TravelNursing

Includes Relocation? Journeying to Your Travel Assignments


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By Aaron Moore, MSN, BC-RN, travel nurse expert

Aaron Moore
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If you have ever taken the time to scroll through job openings around the country, you might have noticed that some jobs offer relocation and some specifically state, “No relocation available.” I have never had the opportunity to apply for one of those “high roller”-type jobs that offer a sweet relocation package, paid travel to the interview, or maybe even a car. I keep telling myself, “Someday,” but honestly, the small percentage of such jobs for nurses means the opportunity isn’t likely.

Luckily, I stumbled into travel nursing. It is one of the few employment opportunities that includes travel reimbursements and other relocation benefits, even if it is just a temporary relocation. And yes, there have been assignments when I felt like a high rolling VIP.

I’ll never forget my first assignment; my wife and I left Iowa to go all the way out to San Diego. We bought a new car specifically designed to hold all our stuff and headed out on the first of many awesome road trips. This was back in the early 2000s and gas wasn’t as much as it is today, but I was still worried about how I was going to pay for all the hotels, gas, and food to get us through this 1,600-plus mile journey.

My recruiter had spoken to me about travel reimbursements, but I didn’t really know what to expect along the way. I soon figured out a few things, and learned to be more prepared with each new job. Below are five top things I learned over the course of many travel assignments:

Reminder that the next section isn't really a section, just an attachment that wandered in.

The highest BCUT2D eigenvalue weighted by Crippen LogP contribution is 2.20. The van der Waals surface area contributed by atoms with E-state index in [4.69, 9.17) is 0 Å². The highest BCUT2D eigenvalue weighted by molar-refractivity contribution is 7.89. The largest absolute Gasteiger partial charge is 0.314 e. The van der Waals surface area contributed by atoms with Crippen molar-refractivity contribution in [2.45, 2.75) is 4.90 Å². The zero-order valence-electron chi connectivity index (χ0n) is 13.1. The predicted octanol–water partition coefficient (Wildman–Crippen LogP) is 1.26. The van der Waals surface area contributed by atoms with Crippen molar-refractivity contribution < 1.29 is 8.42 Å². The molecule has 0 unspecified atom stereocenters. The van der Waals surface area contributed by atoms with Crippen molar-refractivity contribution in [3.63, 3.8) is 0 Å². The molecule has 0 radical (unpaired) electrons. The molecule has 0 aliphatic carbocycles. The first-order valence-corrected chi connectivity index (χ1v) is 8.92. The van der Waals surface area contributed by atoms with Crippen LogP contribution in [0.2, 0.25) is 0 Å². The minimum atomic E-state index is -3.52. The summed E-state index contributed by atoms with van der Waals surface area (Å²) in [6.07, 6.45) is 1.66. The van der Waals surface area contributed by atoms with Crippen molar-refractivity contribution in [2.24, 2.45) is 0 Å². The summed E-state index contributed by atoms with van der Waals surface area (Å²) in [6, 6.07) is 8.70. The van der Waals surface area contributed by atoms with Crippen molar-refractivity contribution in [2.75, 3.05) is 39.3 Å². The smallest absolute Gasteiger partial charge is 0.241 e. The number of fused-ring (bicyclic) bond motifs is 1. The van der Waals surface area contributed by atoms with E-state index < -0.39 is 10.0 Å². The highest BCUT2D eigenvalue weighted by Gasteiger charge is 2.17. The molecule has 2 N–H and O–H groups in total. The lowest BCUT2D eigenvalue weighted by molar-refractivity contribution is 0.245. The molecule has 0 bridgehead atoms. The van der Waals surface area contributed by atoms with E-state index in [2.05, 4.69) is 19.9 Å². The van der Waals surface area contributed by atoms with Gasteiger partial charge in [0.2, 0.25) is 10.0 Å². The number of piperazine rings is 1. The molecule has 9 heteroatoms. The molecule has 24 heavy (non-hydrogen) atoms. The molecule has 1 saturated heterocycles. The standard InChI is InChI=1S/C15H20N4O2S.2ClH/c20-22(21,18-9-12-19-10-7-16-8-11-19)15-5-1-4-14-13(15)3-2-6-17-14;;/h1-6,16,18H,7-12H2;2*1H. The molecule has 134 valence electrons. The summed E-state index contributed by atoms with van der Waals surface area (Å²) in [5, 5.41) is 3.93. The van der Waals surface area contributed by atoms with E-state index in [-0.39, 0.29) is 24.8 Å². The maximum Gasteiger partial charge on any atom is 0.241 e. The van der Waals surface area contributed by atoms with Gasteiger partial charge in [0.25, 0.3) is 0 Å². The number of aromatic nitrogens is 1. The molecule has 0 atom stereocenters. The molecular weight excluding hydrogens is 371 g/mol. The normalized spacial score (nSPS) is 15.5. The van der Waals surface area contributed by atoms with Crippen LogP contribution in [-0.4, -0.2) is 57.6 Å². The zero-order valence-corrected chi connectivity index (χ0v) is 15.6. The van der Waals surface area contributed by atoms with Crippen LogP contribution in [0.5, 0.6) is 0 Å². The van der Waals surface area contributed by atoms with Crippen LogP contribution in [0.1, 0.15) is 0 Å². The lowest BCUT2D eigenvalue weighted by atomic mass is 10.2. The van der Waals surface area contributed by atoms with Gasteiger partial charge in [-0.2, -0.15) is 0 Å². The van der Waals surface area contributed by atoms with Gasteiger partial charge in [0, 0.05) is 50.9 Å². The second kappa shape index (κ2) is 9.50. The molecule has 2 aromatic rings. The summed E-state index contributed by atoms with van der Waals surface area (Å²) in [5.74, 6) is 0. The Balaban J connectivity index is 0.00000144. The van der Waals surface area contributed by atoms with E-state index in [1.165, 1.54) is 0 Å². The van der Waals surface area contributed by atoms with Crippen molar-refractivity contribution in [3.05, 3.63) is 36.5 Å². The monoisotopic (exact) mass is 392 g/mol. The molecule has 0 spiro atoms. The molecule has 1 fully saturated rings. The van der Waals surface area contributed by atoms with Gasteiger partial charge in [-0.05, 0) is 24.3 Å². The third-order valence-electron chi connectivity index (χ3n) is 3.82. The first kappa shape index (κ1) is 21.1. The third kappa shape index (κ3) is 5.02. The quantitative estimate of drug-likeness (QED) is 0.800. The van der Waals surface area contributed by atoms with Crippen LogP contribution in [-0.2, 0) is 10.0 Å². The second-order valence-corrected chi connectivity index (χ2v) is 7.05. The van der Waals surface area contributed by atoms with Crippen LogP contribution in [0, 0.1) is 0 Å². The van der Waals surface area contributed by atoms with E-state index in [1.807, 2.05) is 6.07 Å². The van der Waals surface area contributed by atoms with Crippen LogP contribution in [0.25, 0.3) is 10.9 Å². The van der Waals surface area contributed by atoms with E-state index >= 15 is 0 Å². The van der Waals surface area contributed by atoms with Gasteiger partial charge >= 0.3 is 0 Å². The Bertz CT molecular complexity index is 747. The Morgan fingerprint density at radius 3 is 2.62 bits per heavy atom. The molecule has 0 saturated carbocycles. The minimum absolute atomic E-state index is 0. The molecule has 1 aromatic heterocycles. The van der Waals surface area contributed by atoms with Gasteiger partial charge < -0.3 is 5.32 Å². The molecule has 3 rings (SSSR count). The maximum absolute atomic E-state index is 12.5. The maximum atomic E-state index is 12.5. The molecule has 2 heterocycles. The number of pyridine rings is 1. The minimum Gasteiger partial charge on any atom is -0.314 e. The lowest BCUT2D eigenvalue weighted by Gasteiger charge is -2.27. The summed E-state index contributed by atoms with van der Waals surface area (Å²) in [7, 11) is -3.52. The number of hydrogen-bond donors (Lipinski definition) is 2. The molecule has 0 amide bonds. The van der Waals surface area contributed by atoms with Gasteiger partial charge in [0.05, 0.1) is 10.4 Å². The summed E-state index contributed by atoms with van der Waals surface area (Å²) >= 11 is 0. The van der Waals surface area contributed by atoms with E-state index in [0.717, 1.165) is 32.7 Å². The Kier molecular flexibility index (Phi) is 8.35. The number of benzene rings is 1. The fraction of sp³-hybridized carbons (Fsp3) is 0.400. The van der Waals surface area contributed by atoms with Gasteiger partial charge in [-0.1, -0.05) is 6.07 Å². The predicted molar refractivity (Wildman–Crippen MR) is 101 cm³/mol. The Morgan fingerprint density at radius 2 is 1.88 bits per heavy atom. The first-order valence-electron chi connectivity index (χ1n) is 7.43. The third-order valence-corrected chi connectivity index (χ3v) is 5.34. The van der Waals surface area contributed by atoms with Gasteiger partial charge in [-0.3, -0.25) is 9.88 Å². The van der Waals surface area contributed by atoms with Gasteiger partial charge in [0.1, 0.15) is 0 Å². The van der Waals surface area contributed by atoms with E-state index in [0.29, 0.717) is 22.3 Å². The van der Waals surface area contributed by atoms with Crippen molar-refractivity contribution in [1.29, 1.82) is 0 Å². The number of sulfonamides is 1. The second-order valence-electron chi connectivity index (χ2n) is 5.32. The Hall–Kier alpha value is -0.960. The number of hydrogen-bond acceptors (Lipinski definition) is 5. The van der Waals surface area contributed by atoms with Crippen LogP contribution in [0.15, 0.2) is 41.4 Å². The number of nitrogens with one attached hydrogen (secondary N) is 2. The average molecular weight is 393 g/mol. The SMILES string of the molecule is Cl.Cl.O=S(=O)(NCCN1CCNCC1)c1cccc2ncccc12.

1. Bundle and save.  I have learned over the years to book a hotel that covers food along with my comfy lodging. Most hotels offer some sort of breakfast, but do yourself a favor and book one with a great breakfast. You may even be able to take an extra granola bar for the road.

2.  Be prepared.  Most companies offer some sort of emergency coverage while you’re on the road, but it never hurts to have a backup plan such as AAA or something similar through your insurance. And make sure to mention your upcoming frequent travels to your insurance company, just in case.

3.  Yes, you can go home first.  Many times I would take two weeks off in-between assignments. I mean who doesn’t deserve a vacation from their dream job every three months? Anyway, I usually drove home and filed that as my end assignment travel. Then I would drive to my new assignment and file the paperwork for initial travel; check with your recruiter to see if this is available.

4.  Gas mileage reimbursement is biased.  Most companies reimburse a standard rate per mile, so if you’re driving that dually diesel truck cross country, don’t expect them to pay you more money compared to me and my economical Geo Metro!

5.  Don’t worry, be happy.  Overall, have fun! If I can pass along one thing to other nurses reading this, it would be to really enjoy your time traveling. And that goes for all of it. Traffic on the way may be stressful, as can getting lost, but don’t worry--just enjoy the ride!

The more you travel, the more you’ll know what to expect. This applies to so many things in travel nursing. But there is always a “wild card” out there, so make sure you keep up on company relocation policies that could change from one travel assignment to the next.



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